Seth Duckworth: Unfortunately other programs have kind of changed the game. I think if you look at Ohio State’s new facility, is what you’re describing?

Mike Holder: It’s not even close to what I’m describing. When we do it, we’re going to do it right. Look at that baseball stadium. You’ll be hard-pressed to find anything like that anywhere else. We got big dreams, big goals, big aspirations, we just need big checks and we’ll be in business. Somebody will do it. Can’t tell you who yet, but somebody will, how could you not? We just need to keep signing those wrestlers they’ve been signing.

Seth Duckworth: Things with recruiting definitely seem to be trending in the right direction. I think as you’re acknowledging, some things have been ignored over the past 100 years. But at the end of the day you’ve still got 34 NCAA titles, you’ve got the best wrestler ever in John Smith as your head coach, strong recruiting, even if as a whole some things have been ignored that’s still a lot of momentum going for you. You get the other piece in there with that facility …

Mike Holder: I get it, Penn State’s really great right now and so is Cael Sanderson, but they got a long way to go. And they’re going to have to deal with us in the next few years. I want to help them (OSU Wrestling). That’s what this is about.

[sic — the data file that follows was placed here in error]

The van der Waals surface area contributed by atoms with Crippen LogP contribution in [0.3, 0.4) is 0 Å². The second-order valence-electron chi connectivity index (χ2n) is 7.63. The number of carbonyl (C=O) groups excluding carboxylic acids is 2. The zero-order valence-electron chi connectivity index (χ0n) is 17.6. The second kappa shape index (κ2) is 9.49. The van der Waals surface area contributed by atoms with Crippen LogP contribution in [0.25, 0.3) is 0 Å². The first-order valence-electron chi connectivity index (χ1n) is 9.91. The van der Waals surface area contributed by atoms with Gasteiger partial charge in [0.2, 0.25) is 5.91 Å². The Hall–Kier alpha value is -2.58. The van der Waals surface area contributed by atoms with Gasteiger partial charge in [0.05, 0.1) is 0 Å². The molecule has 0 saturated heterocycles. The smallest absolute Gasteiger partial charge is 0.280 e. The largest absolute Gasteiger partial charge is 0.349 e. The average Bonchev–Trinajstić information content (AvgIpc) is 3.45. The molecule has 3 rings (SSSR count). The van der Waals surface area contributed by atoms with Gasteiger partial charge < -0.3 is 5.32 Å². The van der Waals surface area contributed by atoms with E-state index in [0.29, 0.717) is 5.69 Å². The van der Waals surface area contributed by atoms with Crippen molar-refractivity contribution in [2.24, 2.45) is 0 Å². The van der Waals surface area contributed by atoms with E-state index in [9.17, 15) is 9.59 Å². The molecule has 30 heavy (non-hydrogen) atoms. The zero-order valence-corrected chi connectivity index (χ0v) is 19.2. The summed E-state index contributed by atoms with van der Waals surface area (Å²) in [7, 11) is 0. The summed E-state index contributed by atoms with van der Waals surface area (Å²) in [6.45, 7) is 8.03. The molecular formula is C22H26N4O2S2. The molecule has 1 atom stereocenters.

Seth Duckworth: With Daton Fix as sort of the face of the program right now and making the senior world team and a lot of things in general moving in the right direction with OSU wrestling, does that stuff sort of help in efforts with something like this?

Mike HolderI think he won the NCAA title last year (referring to Daton’s ‘loss’), but fortunately we’ve had a lot of Daton Fix’s. Yojiro Uetake, nobody ever beat him. He won the Olympic gold while he was wrestling for us as a sophomore. I was reading this the other day, he had to go through six behemoths to get on the Olympic team and represent Japan, and he did it with a dislocated shoulder. Daton Fix is great, but fortunately we’ve been blessed. There’s lots of great wrestlers that have come through here. But sure there’s certainly momentum in the program right now. If you can bottle in a donation with it, it’ll create a lot more.

While you're here, we'd like you to consider subscribing to Pistols Firing and becoming a PFB+ member. It's a big ask from us to you, but it also comes with a load of benefits like ad-free browsing (ads stink!), access to our premium room in The Chamber and monthly giveaways.


The other thing it does is help stabilize our business into the future. As it turns out, sending folks on the road to cover games and provide 24/7 Pokes coverage like the excellent article you just read costs money. Because of our subscribers, we've been able to improve our work and provide the best OSU news and community anywhere online. Help us keep that up.

Most Read